The best ergonomic products for back support
The lower portion of your spine naturally curves inwards – this is called the lordotic curve. Lumbar support helps your posture because it fills the gap between the back of your chair, and this part of your spine. It supports the natural inward curve and means that the muscles in that area don’t have to strain to keep your back in its natural position. Ergonomic task chairs come with built-in lumbar support, in the form of a mesh or foam structure directly moulded into the frame of the chair.
Other chairs require separate back support to be attached – a lumbar support pillow. Although this may feel like a less convenient solution, there are advantages to detachable back supports – particularly if you share a desk or work in an environment where hot desking is common. Your armrests should allow you to rest your arms in an L shape, with your wrists in a comfortable position, aligned to any wrist support you are using on your desk.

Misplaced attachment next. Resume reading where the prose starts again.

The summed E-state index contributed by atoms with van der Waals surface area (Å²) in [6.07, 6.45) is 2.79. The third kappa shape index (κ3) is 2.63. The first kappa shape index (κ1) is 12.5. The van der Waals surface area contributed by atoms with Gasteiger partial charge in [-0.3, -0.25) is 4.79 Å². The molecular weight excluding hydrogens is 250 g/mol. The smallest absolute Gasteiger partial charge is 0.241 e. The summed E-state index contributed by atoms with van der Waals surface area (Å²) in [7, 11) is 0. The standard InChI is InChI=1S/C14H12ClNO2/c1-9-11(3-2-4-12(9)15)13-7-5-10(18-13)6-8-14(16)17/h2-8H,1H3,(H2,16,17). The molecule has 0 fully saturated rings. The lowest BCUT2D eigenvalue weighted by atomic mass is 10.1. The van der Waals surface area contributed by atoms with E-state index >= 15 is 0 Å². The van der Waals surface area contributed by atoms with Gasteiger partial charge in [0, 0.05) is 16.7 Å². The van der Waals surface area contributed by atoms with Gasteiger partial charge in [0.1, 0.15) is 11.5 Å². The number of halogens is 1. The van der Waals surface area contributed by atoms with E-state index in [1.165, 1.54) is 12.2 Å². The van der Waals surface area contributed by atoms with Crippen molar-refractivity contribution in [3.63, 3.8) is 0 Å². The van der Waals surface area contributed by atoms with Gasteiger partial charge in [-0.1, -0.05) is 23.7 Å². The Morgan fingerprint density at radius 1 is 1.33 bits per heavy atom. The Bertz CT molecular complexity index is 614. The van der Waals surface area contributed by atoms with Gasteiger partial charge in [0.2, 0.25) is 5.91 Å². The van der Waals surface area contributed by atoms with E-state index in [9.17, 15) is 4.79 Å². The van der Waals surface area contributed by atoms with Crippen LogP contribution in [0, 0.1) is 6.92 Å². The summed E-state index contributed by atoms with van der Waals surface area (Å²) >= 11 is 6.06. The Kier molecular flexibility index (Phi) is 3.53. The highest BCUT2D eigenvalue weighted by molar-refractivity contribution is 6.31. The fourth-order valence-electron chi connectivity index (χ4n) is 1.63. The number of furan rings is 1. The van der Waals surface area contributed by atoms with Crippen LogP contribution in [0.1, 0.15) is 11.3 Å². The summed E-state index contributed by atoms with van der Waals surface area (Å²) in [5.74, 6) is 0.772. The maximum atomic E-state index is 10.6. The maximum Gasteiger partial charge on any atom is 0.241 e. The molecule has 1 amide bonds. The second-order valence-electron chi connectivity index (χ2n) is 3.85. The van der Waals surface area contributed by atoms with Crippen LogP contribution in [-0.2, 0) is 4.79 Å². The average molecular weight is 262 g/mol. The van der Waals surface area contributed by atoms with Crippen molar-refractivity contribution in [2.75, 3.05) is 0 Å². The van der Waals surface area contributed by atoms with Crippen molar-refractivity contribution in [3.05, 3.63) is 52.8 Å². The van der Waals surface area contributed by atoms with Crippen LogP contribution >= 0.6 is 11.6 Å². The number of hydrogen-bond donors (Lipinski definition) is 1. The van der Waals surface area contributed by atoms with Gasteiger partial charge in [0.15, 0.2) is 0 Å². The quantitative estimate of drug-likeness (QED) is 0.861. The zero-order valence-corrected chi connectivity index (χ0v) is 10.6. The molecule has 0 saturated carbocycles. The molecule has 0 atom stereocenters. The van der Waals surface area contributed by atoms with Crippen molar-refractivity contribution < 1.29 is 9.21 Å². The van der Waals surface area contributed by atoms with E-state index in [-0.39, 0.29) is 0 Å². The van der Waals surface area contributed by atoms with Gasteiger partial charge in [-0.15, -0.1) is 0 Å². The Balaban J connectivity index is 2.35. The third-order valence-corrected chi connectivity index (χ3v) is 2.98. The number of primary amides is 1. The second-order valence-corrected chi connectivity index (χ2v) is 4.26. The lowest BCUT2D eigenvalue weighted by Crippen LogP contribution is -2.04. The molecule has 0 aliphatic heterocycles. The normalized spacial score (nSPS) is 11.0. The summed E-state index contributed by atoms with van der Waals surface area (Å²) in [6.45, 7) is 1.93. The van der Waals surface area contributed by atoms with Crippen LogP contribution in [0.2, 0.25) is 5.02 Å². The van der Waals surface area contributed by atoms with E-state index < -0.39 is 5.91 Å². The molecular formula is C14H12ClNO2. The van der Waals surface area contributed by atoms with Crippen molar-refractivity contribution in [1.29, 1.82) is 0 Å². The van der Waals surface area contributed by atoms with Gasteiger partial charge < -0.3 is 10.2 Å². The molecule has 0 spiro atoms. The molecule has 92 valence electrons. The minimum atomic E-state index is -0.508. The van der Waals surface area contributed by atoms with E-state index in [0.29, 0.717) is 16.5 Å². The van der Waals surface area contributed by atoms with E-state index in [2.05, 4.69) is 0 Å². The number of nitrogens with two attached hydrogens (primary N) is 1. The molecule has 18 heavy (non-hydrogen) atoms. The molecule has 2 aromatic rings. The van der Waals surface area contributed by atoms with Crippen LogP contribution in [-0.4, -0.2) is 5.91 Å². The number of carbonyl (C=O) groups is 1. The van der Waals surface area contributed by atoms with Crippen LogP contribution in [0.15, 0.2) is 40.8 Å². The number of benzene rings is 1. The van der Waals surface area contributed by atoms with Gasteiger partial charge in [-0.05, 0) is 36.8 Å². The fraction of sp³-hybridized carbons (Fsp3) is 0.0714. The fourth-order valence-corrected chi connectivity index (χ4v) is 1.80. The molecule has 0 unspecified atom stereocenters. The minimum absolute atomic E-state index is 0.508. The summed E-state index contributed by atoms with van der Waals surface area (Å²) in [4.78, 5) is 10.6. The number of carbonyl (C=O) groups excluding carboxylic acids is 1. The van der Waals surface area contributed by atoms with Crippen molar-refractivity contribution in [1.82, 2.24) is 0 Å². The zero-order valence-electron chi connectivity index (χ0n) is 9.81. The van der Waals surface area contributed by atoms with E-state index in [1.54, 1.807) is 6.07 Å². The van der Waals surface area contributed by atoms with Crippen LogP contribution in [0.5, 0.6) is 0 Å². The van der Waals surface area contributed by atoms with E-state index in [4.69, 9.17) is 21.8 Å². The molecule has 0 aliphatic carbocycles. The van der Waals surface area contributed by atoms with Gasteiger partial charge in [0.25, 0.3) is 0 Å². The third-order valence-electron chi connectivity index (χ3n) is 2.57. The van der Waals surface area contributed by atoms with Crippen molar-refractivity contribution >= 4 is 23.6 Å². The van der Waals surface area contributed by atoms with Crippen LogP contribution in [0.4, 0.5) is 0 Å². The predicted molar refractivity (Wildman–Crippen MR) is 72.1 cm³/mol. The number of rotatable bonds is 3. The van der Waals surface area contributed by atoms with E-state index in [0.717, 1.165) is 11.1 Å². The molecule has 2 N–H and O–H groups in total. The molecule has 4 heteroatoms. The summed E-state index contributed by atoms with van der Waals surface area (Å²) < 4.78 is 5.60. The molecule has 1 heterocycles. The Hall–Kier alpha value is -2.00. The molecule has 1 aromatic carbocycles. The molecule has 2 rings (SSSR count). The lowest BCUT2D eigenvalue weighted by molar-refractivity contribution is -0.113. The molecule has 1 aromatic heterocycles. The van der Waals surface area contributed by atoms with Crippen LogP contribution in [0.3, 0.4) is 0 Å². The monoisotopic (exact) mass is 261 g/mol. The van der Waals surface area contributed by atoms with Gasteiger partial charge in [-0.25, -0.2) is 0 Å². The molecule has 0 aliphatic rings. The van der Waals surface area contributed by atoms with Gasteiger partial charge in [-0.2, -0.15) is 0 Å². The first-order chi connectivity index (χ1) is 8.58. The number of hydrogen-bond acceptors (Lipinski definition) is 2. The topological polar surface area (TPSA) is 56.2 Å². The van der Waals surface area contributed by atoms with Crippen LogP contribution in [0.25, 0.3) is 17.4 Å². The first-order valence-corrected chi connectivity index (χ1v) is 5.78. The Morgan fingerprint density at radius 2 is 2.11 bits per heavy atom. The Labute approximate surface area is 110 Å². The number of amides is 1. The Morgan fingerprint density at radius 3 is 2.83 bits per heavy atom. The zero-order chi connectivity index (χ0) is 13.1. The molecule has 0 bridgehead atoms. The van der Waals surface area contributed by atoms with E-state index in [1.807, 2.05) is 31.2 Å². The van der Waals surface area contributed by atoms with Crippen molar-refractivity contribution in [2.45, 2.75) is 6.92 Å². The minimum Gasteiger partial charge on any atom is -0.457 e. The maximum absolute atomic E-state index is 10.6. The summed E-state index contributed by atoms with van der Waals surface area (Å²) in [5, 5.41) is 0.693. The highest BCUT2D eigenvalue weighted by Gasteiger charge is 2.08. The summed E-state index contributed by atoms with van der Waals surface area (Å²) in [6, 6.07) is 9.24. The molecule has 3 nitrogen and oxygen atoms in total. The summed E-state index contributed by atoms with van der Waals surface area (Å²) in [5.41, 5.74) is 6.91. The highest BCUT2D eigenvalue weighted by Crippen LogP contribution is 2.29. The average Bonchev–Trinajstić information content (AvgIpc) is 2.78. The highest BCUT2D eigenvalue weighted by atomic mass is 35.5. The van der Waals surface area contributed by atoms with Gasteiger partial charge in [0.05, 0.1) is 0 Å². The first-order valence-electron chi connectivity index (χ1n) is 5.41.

Of course, there is an additional option, which supports your back in an entirely different way – the standing desk. The standing position places less stress on the lumbar region of your back and is generally considered to help overall fitness. We have a range of solutions to help convert any workspace into a sit-sand desk.
There is also a range of monitor and laptop stands, CPU support and space-saving products like document holders available in the market that can adjust the layout of your desk. This ensures that you don’t have to lean or reach too far, and risk straining muscles.
Recommended products from CMD